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City Finances

Sixty years ago, federal funds were not available to local governments for the building of roads and bridges, and it was to another source that many municipalities had to turn. In the case of St. Augustine, Henry, M. Flagler was the benefactor and he, like the federal government in modem times, was not always pleased with the way his plans were carried out. In 1906, Mr. Flagler wrote to his third vice president, Mr. J. E. Ingraham, complaining that the city was not keeping the streets in good repair and asked for "a little measure of public spirit" at least enough to keep the only street we have to the railroad in good condition."

Mr. Ingraham looked into the situation and wrote to Mr. Flagler, explaining to him that, at least in his opinion, the city was doing the best it could with what it had to work with. He pointed out that only the year before, in 1905, the tax rate had been raised from 1.5 per cent to 2 per cent and that this managed to bring into into the city's coffers a total of $53,085.42, more than double the revenues for the year 1892.

Twenty years previously, Mr. Flagler had built the very streets about which he was complaining (.89 miles-4700 ft. of wooden block streets and 1.19 miles of asphalt). To this the city had added 1.55 miles of brick-paved thoroughfares, plus 6.53 miles covered with oyster shells, and they had done this without going into debt or increasing the taxes on property owned by the Florida East Coast Railway. The only really large outstanding obligation was for the water works which had lately been much improved. Mr. Ingraham hoped that the new city council, just elected would be able to do a little better about keeping the city's streets repaired, but he pointed out that St. Augustine was not a wealthy community.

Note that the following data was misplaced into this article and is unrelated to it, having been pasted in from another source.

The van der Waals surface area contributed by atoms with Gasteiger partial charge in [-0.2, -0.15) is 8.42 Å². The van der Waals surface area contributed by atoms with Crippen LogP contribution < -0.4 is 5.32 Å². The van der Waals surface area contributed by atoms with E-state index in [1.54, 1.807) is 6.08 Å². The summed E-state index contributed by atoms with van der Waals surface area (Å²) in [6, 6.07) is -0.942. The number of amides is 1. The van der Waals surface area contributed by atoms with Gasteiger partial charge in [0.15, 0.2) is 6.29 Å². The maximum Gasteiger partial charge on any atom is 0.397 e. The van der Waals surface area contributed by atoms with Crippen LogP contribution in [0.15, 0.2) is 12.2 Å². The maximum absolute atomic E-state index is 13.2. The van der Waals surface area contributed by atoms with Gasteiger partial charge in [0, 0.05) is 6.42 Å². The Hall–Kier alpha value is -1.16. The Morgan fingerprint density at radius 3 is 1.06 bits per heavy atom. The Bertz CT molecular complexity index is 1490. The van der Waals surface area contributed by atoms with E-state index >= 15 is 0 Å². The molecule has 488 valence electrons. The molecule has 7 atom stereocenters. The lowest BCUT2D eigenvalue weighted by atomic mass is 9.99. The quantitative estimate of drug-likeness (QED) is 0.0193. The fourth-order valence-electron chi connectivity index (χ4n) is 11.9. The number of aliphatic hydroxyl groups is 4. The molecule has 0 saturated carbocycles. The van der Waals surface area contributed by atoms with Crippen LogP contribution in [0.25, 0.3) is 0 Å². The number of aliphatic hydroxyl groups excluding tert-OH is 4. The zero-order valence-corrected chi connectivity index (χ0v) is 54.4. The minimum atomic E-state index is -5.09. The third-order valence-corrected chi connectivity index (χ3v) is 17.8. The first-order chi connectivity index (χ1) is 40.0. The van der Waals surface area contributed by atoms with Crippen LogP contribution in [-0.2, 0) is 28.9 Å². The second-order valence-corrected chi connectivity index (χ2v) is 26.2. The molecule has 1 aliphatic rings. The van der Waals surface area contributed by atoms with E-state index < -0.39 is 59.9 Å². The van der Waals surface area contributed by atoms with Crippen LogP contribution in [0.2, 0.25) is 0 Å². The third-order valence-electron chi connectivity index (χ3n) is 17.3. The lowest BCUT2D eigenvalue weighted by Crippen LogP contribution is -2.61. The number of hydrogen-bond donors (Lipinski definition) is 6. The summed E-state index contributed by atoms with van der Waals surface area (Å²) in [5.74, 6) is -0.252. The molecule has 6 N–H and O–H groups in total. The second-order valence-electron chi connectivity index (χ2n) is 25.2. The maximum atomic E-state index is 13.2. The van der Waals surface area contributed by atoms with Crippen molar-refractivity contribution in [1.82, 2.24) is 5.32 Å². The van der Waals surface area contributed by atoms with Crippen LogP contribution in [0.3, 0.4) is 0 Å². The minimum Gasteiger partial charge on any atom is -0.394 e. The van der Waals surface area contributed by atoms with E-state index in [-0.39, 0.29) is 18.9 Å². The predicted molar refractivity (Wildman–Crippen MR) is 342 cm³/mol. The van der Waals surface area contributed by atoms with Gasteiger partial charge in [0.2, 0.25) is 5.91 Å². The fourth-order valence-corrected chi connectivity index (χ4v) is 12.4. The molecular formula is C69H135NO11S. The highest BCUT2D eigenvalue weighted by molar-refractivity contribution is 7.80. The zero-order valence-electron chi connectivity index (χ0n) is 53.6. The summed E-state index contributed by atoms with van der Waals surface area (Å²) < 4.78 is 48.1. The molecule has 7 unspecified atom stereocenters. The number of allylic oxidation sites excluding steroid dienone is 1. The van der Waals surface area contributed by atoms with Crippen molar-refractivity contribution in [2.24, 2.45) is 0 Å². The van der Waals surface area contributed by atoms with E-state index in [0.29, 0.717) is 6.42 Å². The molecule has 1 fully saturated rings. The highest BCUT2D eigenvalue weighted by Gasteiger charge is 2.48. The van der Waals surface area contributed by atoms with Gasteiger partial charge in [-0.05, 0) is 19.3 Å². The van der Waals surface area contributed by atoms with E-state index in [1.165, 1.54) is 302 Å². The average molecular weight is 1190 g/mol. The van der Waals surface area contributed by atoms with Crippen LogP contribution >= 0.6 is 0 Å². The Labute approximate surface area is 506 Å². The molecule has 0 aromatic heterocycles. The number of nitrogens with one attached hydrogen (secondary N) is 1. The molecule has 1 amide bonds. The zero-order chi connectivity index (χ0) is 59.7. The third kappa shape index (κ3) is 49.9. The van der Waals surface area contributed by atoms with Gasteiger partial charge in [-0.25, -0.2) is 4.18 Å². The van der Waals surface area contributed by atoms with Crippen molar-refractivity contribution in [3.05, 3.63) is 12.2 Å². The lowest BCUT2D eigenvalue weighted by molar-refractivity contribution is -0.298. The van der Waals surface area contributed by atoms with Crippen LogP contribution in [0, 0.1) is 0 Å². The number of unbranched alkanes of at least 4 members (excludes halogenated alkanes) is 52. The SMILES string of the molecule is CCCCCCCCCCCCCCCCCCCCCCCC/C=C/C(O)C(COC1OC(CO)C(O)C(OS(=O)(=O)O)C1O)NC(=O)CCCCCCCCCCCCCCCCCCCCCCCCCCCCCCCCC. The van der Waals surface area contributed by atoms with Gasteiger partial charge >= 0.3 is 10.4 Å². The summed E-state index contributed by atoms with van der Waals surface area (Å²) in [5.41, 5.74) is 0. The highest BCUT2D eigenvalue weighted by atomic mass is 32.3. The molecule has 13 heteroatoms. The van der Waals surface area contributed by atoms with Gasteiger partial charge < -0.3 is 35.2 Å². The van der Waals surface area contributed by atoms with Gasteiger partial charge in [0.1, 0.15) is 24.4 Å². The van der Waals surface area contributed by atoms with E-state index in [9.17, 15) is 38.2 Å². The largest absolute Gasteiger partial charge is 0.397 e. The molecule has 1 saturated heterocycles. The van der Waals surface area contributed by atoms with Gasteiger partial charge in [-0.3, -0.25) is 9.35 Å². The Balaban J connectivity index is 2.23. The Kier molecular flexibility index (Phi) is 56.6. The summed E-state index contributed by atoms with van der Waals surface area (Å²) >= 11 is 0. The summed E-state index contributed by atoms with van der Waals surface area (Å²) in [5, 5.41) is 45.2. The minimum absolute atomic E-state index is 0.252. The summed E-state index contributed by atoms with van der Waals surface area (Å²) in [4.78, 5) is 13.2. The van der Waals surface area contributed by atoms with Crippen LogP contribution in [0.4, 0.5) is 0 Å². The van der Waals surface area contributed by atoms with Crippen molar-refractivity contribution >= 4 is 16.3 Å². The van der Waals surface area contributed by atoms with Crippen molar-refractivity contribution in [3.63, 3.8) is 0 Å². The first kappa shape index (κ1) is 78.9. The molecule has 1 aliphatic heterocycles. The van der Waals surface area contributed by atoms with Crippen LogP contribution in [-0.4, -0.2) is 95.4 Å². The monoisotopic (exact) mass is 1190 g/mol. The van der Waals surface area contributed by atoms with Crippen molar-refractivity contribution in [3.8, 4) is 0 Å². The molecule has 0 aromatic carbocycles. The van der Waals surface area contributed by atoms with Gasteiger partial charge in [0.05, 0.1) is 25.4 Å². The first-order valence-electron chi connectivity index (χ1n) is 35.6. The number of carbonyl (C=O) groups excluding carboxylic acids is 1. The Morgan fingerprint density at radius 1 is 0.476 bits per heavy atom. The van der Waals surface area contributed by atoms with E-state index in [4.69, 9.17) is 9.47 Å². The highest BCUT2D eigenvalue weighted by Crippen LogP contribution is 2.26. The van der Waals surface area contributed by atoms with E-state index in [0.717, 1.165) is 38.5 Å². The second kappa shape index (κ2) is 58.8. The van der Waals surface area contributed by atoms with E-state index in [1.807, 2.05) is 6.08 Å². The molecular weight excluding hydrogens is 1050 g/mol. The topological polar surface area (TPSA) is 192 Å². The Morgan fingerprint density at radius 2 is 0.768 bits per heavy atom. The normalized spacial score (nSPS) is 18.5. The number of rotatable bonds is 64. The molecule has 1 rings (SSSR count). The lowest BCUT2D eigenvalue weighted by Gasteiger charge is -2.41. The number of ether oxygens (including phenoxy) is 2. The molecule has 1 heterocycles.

In his report to Henry Flagler, Mr. Ingraham said: "St. Augustine is too close to Jacksonville to make much business here and there are not more than six men who are residents of the city or county who have an income of $5,000.00 per annum, so it could hardly be expected that anything of importance could be carried through without your help."

Mr. Ingraham closes his report to his boss by reminding Mr. Flagler that in 1859, many years before Mr. Flagler came with his money and his interest in developing the city, the total money brought in by the city, in taxes was just $588.07. Not much street repair, or anything else, could have been financed in those days.

Hotel San Marco, St. Augustine

Other Fine Hotels are Built

The Ponce de Leon and Alcazar, though famous for their beauty and elegance, were only two in a number of hotels which in the Gay Nineties and in the years afterward until the advent of the Automobile Age, dotted St. Augustine. Many of these were massive wooden structures like the San Marco, the Hotel St. Augustine, the Florida House, the Magnolia, the Ocean View, the Buckingham, to name a few.